- Saturday, May 18, 2024

Anyone who has driven in the United States for more than a few days is fully aware that there are always two speed limits: the posted limit and the limit that is actually enforced by the police. Similarly, anyone who knows the judicial system knows that there are two processes: the one written down in law books and the one that actually exists in courthouses across the land.

Indeed, in almost any circumstance in which citizens interact with government, government officials are given pretty extensive administrative discretion. Police are not really required to arrest — and in some cases are actively discouraged from arresting — criminals for certain crimes. Judges rarely send defendants who are appearing before them for the first time to jail.

Along that same thread, prosecutors in certain cities, backed by George Soros, have made it clear that they are not going to prosecute what they consider petty crimes, such as robbery.

At the national level, President Biden and his administration have chosen not to enforce the laws addressing those who enter the United States illegally. The administration has also chosen to have taxpayers repay student loans they did not incur and from which they do not benefit. More recently, Mr. Biden has chosen to ignore the will of Congress and delay, perhaps indefinitely, the shipment of weapons and supplies to Israel.

That’s understandable; a significant portion of his political coalition would rather not repay their student loans. Similarly, a batch of his voters would rather the shipments of weapons to Israel never happen. Mr. Biden seems willing to entertain those approaches, at least until the November election.

Unfortunately, the only remedy citizens have concerning government officials who refuse to enforce the law is removal, either through impeachment or defeating them in elections. Those tend to be blunt and awkward instruments when it comes to decisions and actions that have been subject to discretion as a matter of practice, custom and precedent.

There’s the risk for the Biden administration. Its members’ unwillingness to faithfully execute the laws with which they may not completely agree has established a precedent that former President Donald Trump will surely use should he be elected. One suspects that there are hundreds of laws, government processes, understandings and customs with which Mr. Trump would be happy to dispense.

Let’s take the example of speed limits. Virtually every agency in the federal government has enforcement capabilities and processes. What if Mr. Trump’s appointees decided they didn’t feel like writing tickets? Isn’t that essentially what Mr. Biden has done — without consequence — at the southern border? What argument could be used against Mr. Trump doing more or less the same thing elsewhere in the federal government?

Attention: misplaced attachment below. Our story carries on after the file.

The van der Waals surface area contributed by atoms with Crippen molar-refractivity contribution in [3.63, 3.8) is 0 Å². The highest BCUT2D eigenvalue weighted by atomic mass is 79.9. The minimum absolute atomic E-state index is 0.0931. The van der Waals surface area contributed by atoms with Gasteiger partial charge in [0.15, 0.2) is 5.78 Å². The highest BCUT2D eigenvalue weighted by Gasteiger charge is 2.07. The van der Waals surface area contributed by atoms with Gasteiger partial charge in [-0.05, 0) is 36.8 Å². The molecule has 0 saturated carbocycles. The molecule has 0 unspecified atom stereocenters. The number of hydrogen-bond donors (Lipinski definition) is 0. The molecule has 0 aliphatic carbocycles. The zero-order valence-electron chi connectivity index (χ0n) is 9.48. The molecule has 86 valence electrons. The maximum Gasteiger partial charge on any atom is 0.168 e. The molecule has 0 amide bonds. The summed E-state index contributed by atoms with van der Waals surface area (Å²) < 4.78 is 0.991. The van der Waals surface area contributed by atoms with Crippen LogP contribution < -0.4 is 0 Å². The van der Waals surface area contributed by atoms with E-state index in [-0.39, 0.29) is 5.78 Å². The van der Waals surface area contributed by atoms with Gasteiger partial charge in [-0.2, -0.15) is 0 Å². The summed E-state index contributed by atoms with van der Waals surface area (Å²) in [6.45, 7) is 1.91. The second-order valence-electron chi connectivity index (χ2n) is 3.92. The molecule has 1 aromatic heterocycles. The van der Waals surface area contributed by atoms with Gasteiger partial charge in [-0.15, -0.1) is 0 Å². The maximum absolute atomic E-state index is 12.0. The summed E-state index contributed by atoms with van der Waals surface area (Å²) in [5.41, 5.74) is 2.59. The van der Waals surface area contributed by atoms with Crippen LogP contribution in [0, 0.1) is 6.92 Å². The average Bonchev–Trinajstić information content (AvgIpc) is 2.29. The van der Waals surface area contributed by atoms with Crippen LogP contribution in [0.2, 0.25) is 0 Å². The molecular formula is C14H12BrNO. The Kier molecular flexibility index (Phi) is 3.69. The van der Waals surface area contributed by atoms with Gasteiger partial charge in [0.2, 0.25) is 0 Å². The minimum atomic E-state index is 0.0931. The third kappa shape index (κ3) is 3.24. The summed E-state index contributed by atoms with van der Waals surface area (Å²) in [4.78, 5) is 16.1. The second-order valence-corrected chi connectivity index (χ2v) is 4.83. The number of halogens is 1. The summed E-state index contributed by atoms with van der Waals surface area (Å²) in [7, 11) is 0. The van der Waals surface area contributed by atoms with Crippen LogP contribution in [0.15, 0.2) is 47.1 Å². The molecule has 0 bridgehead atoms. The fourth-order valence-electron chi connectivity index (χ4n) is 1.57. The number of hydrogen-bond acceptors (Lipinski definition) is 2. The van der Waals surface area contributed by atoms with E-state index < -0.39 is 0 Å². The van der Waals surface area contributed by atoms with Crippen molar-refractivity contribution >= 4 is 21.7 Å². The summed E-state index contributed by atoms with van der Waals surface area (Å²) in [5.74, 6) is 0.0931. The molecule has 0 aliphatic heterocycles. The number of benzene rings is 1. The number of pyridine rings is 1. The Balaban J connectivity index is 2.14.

Once presidents are allowed to decide that they can ignore entire sections of the law, what limiting principle can restrain them?

Or consider something a bit more nuanced. Presidents and their appointees are given wide latitude in determining the completeness and rigor of applications and paperwork for everything from taxes to environmental permits. What prevents the next president from deciding that someone’s permit application looks just fine, even if it doesn’t address all the requirements in the regulation?

Judges would probably try to hold the line in such circumstances. Still, it seems unlikely that the judiciary, itself imbued with enormous discretion and almost entirely reliant on the soft power of citizen acceptance, would be all that eager to set limiting principles for administrative discretion exercised by the executive branch. Nor is it clear what would happen if a president ignored a court that tried to limit his authority.

One of the lessons from the last two presidential terms is that when impeachment is your only remedy for administrative discretion gone wrong, you really don’t have a remedy.

Whenever Mr. Trump and his advisers turn their attention to transition and governing, they should consider administrative discretion and the precedent set by the Biden administration and then act accordingly.

• Michael McKenna is a contributing editor at The Washington Times and co-host of the podcast “The Unregulated.”

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